Crayfish plague confirmed in River Wensum near Fakenham

Psart of the upper reaches of the River Wensum. Photo: Bill Smith

Psart of the upper reaches of the River Wensum. Photo: Bill Smith - Credit: Bill Smith - Archant

Thousands of rare native crayfish have been killed by a 'plague' spread by an alien species.

Environment Agency fisheries scientists sent the carcases of white clawed crays off for analysis, when a number of the creatures were found dead in the River Wensum near Fakenham last month.

Since then thousands more of the aquatic animals have been killed by what has now been confirmed to be an outbreak of crayfish plague.

'Since that initial report we have had a lot more,' said EA technical officer Helen Beardsley. 'It's really sad news for the Wensum. It's been confirmed by the lab at CEFAS that it's the crayfish plague. It's gone from suspected to confirmed.'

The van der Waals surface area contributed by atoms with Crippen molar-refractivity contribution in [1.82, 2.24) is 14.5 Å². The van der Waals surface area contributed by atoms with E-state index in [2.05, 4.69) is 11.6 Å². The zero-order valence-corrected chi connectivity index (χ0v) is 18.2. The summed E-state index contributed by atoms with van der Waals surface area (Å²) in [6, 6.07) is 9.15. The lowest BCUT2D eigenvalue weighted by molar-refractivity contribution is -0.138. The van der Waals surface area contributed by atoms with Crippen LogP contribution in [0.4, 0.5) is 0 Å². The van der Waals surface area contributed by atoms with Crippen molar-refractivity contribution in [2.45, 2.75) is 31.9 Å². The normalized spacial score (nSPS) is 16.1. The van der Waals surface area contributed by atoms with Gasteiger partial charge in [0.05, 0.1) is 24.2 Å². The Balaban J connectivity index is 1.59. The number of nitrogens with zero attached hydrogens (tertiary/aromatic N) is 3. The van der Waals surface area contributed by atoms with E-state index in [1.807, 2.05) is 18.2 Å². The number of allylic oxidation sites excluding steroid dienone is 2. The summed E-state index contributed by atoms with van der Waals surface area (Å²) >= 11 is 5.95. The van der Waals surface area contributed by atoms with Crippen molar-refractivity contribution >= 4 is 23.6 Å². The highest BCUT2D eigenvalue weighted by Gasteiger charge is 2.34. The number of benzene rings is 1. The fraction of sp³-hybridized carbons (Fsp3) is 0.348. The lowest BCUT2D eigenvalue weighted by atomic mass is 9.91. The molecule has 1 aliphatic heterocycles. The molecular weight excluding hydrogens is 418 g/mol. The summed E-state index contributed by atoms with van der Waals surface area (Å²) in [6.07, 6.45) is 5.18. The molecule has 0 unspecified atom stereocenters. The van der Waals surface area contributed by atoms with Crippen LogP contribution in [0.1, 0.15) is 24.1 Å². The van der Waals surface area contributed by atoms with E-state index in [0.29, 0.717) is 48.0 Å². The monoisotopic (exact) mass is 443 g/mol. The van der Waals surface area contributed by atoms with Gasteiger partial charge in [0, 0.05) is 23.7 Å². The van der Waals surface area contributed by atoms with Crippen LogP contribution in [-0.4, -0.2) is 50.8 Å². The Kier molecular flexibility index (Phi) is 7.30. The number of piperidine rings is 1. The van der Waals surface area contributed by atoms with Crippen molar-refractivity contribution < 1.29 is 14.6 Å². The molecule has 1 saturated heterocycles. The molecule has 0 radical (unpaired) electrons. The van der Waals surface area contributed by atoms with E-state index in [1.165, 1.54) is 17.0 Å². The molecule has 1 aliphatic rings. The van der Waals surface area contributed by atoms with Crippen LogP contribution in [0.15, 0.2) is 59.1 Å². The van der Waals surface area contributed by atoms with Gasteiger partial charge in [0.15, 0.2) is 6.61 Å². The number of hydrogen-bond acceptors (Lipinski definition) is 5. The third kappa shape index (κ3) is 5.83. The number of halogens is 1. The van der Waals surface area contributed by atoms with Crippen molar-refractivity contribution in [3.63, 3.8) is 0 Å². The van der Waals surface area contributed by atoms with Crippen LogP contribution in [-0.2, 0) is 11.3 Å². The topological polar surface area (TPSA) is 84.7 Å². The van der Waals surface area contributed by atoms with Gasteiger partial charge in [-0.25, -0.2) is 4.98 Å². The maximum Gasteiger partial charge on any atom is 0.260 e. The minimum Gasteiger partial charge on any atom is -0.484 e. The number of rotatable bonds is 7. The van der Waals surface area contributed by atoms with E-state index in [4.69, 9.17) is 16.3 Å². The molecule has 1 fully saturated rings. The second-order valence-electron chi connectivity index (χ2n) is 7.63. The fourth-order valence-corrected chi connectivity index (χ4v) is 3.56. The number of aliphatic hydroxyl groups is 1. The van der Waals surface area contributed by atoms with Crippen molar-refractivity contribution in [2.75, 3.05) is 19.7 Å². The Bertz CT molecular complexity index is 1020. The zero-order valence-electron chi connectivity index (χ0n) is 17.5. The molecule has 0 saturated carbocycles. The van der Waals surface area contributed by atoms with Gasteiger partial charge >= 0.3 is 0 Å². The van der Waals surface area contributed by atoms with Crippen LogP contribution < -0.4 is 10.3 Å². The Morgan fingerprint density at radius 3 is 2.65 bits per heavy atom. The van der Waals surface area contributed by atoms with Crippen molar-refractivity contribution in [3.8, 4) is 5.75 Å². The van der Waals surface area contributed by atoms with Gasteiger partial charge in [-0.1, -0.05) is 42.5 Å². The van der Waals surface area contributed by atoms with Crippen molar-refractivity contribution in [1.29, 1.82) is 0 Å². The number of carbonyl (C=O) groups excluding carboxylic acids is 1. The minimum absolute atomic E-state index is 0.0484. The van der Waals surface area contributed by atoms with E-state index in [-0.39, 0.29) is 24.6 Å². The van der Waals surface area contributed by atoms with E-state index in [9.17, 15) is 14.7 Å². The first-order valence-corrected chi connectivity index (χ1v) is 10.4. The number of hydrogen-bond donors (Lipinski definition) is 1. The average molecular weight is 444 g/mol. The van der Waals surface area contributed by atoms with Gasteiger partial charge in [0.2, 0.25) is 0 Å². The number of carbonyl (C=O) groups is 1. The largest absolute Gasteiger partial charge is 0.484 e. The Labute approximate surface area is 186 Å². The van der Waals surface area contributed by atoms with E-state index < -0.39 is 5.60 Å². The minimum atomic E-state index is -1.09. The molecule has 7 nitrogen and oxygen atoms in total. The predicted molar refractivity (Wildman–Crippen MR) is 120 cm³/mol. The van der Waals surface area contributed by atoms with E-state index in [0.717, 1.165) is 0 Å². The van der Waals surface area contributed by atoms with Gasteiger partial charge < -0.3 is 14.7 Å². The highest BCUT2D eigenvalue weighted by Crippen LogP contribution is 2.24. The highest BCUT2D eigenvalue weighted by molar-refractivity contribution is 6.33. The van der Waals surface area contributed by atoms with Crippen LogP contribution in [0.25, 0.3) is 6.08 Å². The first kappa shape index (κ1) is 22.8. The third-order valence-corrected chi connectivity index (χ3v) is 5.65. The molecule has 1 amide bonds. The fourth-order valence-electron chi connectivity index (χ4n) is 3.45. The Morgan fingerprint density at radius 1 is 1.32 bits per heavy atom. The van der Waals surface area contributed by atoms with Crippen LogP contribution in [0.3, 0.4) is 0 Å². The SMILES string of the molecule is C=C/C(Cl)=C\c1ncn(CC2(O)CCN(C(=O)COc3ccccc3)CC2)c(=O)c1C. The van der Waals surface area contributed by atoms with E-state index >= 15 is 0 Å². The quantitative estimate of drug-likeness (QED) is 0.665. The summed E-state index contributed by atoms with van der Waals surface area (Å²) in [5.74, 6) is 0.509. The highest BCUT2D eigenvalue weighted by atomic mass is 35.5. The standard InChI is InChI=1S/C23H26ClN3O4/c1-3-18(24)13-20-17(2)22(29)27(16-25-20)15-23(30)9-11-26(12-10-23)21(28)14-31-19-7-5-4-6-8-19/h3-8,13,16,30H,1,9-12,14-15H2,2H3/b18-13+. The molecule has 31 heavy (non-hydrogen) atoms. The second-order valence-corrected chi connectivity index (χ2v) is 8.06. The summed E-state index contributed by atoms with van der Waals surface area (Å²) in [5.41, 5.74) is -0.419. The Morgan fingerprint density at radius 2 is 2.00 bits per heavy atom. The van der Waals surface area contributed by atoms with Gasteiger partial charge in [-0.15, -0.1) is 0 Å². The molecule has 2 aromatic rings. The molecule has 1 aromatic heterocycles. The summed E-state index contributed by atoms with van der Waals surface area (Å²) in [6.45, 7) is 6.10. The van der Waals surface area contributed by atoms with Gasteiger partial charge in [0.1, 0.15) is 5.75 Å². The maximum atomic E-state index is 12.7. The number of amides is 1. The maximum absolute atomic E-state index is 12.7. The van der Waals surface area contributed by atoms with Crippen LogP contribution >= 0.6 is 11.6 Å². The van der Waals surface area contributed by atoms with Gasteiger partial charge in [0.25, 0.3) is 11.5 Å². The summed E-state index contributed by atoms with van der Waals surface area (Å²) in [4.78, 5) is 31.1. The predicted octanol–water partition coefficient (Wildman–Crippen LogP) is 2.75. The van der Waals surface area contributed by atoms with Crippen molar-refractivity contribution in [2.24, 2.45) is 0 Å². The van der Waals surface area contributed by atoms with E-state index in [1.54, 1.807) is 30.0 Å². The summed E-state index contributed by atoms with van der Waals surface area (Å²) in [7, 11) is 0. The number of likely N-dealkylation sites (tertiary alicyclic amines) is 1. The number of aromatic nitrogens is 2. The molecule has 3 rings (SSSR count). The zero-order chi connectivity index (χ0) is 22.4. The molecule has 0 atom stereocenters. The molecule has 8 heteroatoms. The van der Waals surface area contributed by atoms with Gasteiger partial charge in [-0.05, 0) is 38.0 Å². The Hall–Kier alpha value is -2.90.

Experts believe the deadly plague is carried by an invasive alien species, the American signal crayfish.

Signals - named after their bright red claws - began colonising our river systems in the 1970s.

While they carry the plague, a type of aquatic fungus, they are immune to it. As they spread through waterways, they wipe out the indigenous white clawed crays.

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Until the most recent outbreak, scientists believed the signal crays in the Wensum were clear of the plague, because they appeared to be living side-by-side with the native species.

Now experts fear spores of the mould which causes it could be spread to other rivers by a careless angler, canoeist or farmworker.

The Environment Agency is urging river users to take extra care.